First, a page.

Critical assessment of an ocular photoscreener

Thomas Williams, Linda A. Morgan, Robin High, Donny W. Suh

Research output: Contribution to journalArticlepeer-review

7 Scopus citations


Purpose: To determine the accuracy of the PlusoptiX A12 photoscreener (PlusoptiX, Inc., Atlanta, GA) in detecting amblyopia or ambylogenic risk factors in pediatric patients in Nebraska. Methods: Using the PlusoptiX A12 photoscreener, data were collected from pediatric patients seen at a single pediatric ophthalmology practice. Each patient was screened using the device and also received a comprehensive ophthalmic examination. The results of the PlusoptiX A12 photoscreener were compared to the gold standard, comprehensive ophthalmic examination findings. The assessment of amblyopia or amblyogenic risk factors in the patients was based on the updated American Association for Pediatric Ophthalmology and Strabismus (AAPOS) referral criteria guidelines. Results: Data were collected from 219 consecutive pediatric patients (438 eyes) during the 3-month study period. Among the patients, 87 (40%) children were determined to have amblyopia or ambylogenic risk factors after the comprehensive pediatric ophthalmology examination based on the AAPOS guidelines. The PlusoptiX A12 photoscreener was found to have a sensitivity of 93.02%, specificity of 84.96%, false-positive rate of 9.13%, false-negative rate of 2.74%, positive predictive value of 80.00%, and negative predictive value of 94.96%. Conclusions: The PlusoptiX A12 photoscreener is viable and comparable to various commercially available devices in the detection of refractive amblyogenic risk factors based on the Nebraska pediatric patient population. Future studies may show increased sensitivity by combining the use of the PlusoptiX A12 photoscreener with an alternate cover test.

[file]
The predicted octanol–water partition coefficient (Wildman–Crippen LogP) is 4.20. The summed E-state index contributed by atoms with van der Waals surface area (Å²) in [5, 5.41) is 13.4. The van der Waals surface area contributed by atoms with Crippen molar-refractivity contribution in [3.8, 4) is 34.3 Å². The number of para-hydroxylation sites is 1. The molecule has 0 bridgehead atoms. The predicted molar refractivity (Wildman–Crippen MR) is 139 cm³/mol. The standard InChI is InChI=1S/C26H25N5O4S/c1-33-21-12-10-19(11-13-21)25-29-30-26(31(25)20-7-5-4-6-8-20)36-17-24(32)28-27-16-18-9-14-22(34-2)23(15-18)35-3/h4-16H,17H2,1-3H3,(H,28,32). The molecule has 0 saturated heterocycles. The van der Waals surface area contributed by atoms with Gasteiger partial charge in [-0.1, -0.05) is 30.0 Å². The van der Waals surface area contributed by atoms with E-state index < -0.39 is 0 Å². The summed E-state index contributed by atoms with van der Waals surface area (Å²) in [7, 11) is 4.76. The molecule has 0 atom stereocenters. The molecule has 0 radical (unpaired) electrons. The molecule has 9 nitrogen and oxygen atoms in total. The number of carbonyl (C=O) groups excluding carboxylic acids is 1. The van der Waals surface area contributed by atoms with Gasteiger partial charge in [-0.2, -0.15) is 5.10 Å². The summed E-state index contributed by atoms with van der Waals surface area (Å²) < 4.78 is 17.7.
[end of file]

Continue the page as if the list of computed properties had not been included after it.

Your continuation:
Original languageEnglish (US)
Pages (from-to)194-199
Number of pages6
JournalJournal of pediatric ophthalmology and strabismus
Issue number3
StatePublished - May 1 2018

ASJC Scopus subject areas

  • Pediatrics, Perinatology, and Child Health
  • Ophthalmology


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